by Jo Bannister
Review: In a time of less political correctness, Gabriel Ash would have been called the village idiot. People overlook how educated and articulate he is; they only see a very confused man who walks around town with a white dog. Rambles with Dogs, they call him, a play on Dances with Wolves. After he's badly beaten in the park by thugs, he refuses a trip to the hospital proffered by Hazel Best, the town's newest Detective Constable, who then places him in a jail cell to recover from his ordeal. Also in his cell is Jerome Cardy, who was apprehended by the police for leaving the scene of crime. In Ash's hazy state, he hears Cardy tell him that his — Cardy's — life is in danger and he wants Ash to tell someone later that his death was not an accident. And he leaves Ash with a cryptic clue as to how he knows this … in Deadly Virtues, a stand-alone mystery — though one that should serve as the first in a series — by Jo Bannister.
Ash learns later that Cardy was, indeed, killed by Barking Mad Barclay, another person locked up in the cells that night, who went — predictably — berserk and took it out on the person nearest to him. An unfortunate accident, the police on duty say, one that simply could not have been predicted or prevented. And everyone accepts explanation … until Ash confides in Constable Best, telling her that Cardy knew he was going to be killed that night.
Hazel Best harbored a faint unease about discounting what Gabriel Ash had told her. It made no sense, and it came from a man who was clearly unreliable, and yet …
Deadly Virtues is an exceptionally well-crafted mystery, headlined by two extraordinary leads — Gabriel Ash and Hazel Best — who are about as endearing as characters come. (Ash's dog Patience comes in a very close third.) The murder mystery storyline is clever and deceptively simple in that all the reasonable explanations for how and why the crime was committed seem so improbable that they can hardly be true. (The plot is slightly overcomplicated towards the middle of the book, and probably unnecessarily so … but this is a minor quibble.)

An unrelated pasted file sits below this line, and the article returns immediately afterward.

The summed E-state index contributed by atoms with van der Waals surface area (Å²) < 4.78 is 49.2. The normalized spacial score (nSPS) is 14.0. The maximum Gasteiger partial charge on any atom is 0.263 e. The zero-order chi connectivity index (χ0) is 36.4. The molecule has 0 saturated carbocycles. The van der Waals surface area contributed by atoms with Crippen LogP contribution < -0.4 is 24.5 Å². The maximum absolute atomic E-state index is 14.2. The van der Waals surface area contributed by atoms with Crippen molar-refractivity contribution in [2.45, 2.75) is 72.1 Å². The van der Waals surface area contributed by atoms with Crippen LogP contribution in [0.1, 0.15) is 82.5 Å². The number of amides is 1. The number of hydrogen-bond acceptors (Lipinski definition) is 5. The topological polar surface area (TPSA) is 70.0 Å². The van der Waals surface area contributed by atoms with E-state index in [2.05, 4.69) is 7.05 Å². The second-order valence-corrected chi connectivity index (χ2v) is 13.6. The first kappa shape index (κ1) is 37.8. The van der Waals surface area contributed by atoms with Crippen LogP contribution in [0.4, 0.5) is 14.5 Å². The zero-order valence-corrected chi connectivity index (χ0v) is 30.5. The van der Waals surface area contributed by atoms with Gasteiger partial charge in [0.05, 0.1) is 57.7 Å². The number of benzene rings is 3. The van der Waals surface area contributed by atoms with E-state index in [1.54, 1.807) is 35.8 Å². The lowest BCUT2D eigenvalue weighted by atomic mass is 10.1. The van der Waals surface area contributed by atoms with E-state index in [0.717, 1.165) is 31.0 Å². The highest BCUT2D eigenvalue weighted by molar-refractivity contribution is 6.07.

It would be a crime, as it were, if these characters did not make a return appearance. The final paragraphs illustrate what great chemistry all three — yes, including Patience — have:
[As Hazel is preparing dinner for Ash, who is again recovering from a beating in which his fingers have been badly broken, she is searching in his home for a can opener to open a can of dog food for Patience.]
"Try the top drawer in the hall bureau. I was using the bottle opener bit."
Hazel made a mental note. "You do know that most dog food comes in ring-pull cans, don't you?" she asked tartly.
"Patience prefers the other sort."
"Why am I not surprised?" Hazel couldn't however stop herself from smiling. She got up to leave, then on an impulse leaned forward quickly and kissed his forehead. "Get better. She's missing you. Well — we both are."
He was so surprised at the kiss that she was at the door before he called after her. "Anything else you can't find, ask Patience. She knows where everything's kept."
Hazel paused and looked over her shoulder at him. "As a matter of fact," she said stiffly, "I did ask Patience. She was no help. She must have forgotten about the bottle opener."
"Either that," murmured Ash to her departing back, "or she fancied your stew."
Acknowledgment: Minotaur Books provided a copy of Deadly Virtues for this review.
Review Copyright © 2013 — Hidden Staircase Mystery Books — All Rights Reserved
Location(s) referenced in Deadly Virtues: England
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Deadly Virtues by Jo Bannister
Publisher: Minotaur Books
Publication Date: March 2013
List Price: $24.99
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Page Author: Lance Wright
Site Publisher: Mysterious Reviews
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